My version of Spaghetti Bolognese doesn’t use a jar (although you could if you wished).  I was amazed at how easy it was to create my own sauce and how good it tasted. If the horseradish sauce ingredient annoys any Italians the idea came from Sainsbury’s not me, but it does work.  Once you have created this dish it’s really easy to try it with different herbs, meats and vegetables to create your very own versions. This is a big meal so no desert needed.

Roast chicken breast
roast chicken breast

This was one of the first recipes for one that I created.  It’s still one of my favourites because it tastes great and has layers of flavours. You’ll have to try it to see what I mean. The chicken seasoning adds a lot so try not to skip that stage.

Leek and Bacon Risotto
leek bacon risotto

This one comes from my friend Jane. She loves one pot meals.

When I first saw a recipe that said “lemon zest” I skipped out that bit or just added lemon juice.  Now I know better. The zest makes a big difference to this dish even if you can’t find a use for the rest of the lemon. Jane suggested something involving gin.  Here is everything you need to know about zest.


You’ve now seen 7 examples of the most popular types of meals in simple recipes for one. You could make yourself something different for each day of the week.  Once you have got the hang of cooking these dishes you will have most of the basic skills needed.

Well done. Time to celebrate with a beer or wine before checking out the next set of recipes.  

Salmon and Rice salmon and rice

You have tried frozen fish now try fresh fish. I had a bit of a hang up about cooking fresh fish because I thought that it would be hard.  It isn’t if you get ready prepared and boneless fresh fish as used in this recipe. Try not to overcook it or it will be dry.  As in many of the recipes the herbs make a big difference. When I’m cooking this recipe for one I double the amount of herbs but see how you get on with recipe recommendations first.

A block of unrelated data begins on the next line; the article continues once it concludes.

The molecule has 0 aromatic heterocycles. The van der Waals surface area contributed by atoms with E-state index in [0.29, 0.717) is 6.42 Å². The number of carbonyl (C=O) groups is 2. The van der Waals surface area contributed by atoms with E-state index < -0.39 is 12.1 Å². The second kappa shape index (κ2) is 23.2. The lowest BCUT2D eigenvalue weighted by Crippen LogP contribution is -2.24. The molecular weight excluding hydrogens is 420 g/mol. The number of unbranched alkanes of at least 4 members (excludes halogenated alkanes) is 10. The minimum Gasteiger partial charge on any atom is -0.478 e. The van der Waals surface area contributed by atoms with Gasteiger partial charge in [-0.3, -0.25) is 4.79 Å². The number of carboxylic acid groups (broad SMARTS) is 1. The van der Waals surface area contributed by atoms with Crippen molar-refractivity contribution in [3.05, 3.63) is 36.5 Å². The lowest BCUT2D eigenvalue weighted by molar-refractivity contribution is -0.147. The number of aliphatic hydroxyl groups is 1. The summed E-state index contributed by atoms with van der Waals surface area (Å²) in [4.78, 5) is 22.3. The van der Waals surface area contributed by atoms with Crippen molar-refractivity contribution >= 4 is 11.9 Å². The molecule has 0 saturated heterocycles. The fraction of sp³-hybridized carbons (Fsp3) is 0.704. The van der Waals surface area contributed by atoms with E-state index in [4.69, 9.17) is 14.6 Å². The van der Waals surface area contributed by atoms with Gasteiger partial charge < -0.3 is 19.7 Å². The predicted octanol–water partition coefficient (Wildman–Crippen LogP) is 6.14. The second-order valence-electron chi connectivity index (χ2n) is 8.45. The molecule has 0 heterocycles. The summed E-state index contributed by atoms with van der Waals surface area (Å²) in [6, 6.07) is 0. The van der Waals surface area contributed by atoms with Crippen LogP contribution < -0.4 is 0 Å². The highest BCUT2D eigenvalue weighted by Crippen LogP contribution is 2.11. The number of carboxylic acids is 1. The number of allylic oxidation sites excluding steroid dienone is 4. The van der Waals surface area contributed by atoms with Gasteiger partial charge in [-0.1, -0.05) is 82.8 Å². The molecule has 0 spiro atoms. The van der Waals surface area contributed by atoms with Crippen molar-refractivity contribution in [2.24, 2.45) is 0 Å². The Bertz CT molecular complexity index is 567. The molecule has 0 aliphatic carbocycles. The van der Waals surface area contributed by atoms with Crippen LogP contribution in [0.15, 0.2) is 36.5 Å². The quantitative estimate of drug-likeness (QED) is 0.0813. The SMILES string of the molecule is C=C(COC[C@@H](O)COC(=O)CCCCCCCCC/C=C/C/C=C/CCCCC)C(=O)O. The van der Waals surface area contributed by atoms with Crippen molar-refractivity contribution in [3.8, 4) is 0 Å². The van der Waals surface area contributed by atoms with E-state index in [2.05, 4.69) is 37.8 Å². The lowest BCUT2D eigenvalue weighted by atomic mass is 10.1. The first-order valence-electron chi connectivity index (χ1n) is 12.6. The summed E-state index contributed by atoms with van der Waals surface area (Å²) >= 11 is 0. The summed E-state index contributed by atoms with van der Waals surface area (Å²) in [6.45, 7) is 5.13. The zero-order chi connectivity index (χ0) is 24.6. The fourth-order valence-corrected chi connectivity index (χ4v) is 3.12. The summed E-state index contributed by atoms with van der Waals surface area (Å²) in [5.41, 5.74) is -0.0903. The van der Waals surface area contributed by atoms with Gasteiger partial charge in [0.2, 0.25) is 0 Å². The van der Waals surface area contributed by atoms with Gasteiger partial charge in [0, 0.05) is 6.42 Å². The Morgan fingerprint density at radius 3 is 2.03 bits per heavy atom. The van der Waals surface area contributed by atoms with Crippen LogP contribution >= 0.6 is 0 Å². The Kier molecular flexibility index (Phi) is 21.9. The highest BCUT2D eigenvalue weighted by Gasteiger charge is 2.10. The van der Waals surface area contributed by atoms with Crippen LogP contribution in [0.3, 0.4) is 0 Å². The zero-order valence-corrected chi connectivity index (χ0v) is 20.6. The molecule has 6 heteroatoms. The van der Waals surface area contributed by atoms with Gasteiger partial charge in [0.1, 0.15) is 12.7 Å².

Steak and chips
steak and chips

The most important thing about cooking steak is to let it rest after cooking. This means taking it off the heat and putting it on a plate for 5 minutes or more. If you cover it with foil it will not lose as much heat as you might think. The result will be a much more tender steak, even with cheaper cuts.  Your days of tough steak are over.

Pasta Meatballspasta and meatballs

If you have ever heard of Arrabbiata well done. If you can spell it correctly the words genius and Scrabble champion come to mind.  Even though the M&S jar says that it’s for two I use the whole jar because I like it so much. It tastes of tomatoes with a spicy kick.

Omelette with Bacon omelette and bacon

This is really easy to make and the bacon gives it lots of flavours. Without the bacon or other additions an omelette can be a bit bland so add almost anything you like such as herbs, tomatoes, salmon, cheese, onions, beans or ham although perhaps not all at the same time. You will soon end up with your own range of omelette recipes for one.

This recipe also features the microwaveable dish to make the crispy bacon.

Spicy prawn & peppers stir-fry spicy prawns and peppers stir-fry

This is very similar to the vegetable stir fry but with different herbs and spices to go with the prawns. Be careful not to use too much garlic or chilli or it could overpower the prawns.  Taste before adding more.

Beef Madrasbeef madras

This is a three chilli’s curry which I would not recommend if you aren’t a curry fan. It won’t burn your mouth or anything but it is quite hot so don’t add more garlic or chilli.  This curry fan thinks that M&S have got it just right.

Gammon and Mashgammon and mash

Similar to the sausages recipe. Be careful transferring the gammon to the wok and turning it over. It’s very easy to break it into a couple of different pieces. I use two turners, one on either side of the gammon to reduce the risk.  Even if it does break it will not affect the taste and you can hide the join with mash.

Red Thai Curry chicken
red Thai curry chicken

This is a very easy dish that can be cooked in 16 minutes. That’s quicker that the local take away could deliver and your version will no doubt taste much better than theirs.

Open Omelette   

This recipe will give waves of different flavours if you include all of the herbs. For a vegetarian twist leave out the chorizo and replace it with 80g of frozen onions added with the mixed veg.  Please don’t try to fold this omelette because it has a lot of topping and it might break up like mine did on the first attempt.


If you find any errors in the recipes or have ideas for changes please get in touch. I’d also love to hear about your recipes for one that you’d be happy to share with the My Inherited Kitchen community.

Moving on to the next stage

To help you modify these recipes and as they say on X Factor, make them your own, you need to know a bit more about Herbs and Spices.